Air Canada plane servicer files for creditor protection
By Allison Martell and Euan Rocha
(Reuters) - The private company that maintains some of Air Canada's planes laid off workers and filed for creditor protection on Monday, blaming Canada's No. 1 airline for much of its financial difficulty.
In the filing to a Montreal court, Aveos Fleet Performance Inc said Air Canada had recently deferred or reduced maintenance work done through Aveos, reducing Aveos' revenue by C$16 million ($16 million) in less than two months.
"While Aveos remains ready, willing and able to perform such work, the loss of such work has been devastating to Aveos' financial position," it said, noting that Air Canada has been seeking alternate service proposals for heavy maintenance work.
Air Canada denied it had breached any contracts and offered the service provider a C$15 million emergency financing package. The airline said the Aveos filing would have no impact on its daily operations.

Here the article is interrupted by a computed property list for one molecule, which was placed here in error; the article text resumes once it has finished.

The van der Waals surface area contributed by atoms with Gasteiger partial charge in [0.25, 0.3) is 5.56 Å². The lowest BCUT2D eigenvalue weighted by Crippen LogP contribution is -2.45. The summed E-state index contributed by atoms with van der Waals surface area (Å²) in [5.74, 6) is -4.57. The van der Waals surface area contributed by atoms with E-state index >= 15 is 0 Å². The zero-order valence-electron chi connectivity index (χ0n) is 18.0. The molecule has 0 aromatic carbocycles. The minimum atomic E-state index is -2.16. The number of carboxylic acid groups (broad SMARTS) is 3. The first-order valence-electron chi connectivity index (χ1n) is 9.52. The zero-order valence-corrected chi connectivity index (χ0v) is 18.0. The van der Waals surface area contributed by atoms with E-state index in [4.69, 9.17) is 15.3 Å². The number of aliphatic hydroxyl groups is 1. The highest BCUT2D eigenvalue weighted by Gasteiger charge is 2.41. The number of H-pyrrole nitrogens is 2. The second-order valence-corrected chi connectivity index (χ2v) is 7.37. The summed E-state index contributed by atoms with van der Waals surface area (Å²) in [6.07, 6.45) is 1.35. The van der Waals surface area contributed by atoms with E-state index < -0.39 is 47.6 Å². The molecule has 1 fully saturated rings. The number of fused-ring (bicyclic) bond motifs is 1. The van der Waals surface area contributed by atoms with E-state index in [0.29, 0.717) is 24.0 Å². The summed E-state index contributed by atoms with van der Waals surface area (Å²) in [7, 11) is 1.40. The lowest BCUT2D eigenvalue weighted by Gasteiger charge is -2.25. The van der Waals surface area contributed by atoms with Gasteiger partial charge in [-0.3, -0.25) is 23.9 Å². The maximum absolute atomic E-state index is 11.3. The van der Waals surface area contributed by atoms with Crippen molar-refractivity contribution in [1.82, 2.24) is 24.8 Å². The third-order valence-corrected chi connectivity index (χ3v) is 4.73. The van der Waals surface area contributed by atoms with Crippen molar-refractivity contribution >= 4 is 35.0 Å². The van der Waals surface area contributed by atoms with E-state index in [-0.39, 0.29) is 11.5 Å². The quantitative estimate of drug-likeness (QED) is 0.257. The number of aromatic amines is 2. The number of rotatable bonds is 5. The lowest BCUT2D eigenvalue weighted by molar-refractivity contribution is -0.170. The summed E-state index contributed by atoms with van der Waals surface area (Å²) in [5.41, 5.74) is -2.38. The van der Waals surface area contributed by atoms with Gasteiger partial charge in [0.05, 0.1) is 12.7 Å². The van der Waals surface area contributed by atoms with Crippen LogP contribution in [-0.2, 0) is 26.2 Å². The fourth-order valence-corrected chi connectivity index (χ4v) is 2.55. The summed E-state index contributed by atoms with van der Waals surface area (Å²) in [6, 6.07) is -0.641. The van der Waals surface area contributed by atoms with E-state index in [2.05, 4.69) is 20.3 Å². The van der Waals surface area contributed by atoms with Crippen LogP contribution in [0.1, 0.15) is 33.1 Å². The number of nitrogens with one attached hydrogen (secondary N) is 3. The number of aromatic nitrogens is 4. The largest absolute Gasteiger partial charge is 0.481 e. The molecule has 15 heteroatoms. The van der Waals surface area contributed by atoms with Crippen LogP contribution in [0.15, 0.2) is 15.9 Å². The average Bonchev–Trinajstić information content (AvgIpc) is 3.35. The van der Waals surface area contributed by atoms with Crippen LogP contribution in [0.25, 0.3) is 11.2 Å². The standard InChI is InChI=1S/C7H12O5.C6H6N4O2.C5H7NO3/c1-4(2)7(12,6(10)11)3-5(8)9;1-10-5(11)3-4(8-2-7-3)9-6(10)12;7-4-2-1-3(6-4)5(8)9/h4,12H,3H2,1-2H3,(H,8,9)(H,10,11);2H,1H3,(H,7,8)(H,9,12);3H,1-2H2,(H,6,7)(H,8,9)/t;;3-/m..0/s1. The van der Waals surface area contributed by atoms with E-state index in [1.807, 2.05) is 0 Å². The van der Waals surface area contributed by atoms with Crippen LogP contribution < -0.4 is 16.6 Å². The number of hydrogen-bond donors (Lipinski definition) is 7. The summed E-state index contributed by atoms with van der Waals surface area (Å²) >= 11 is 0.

The International Association of Machinists and Aerospace Workers (IAMAW), which represents both Aveos workers and some 8,600 employees at Air Canada, said more than 1,200 Aveos workers would lose their jobs.
Air Canada is in separate labor disputes with its own machinists and with its pilots, although the government stepped in last week to pass legislation preventing a work stoppage.
AIR CANADA LEGACY
Formed from the in-house maintenance division at Canada's No. 1 airline, Aveos became an independent company in 2007. It employs some 2,600 people in Canada, most of them at its three big maintenance centers in Montreal, Winnipeg and Vancouver. Continued...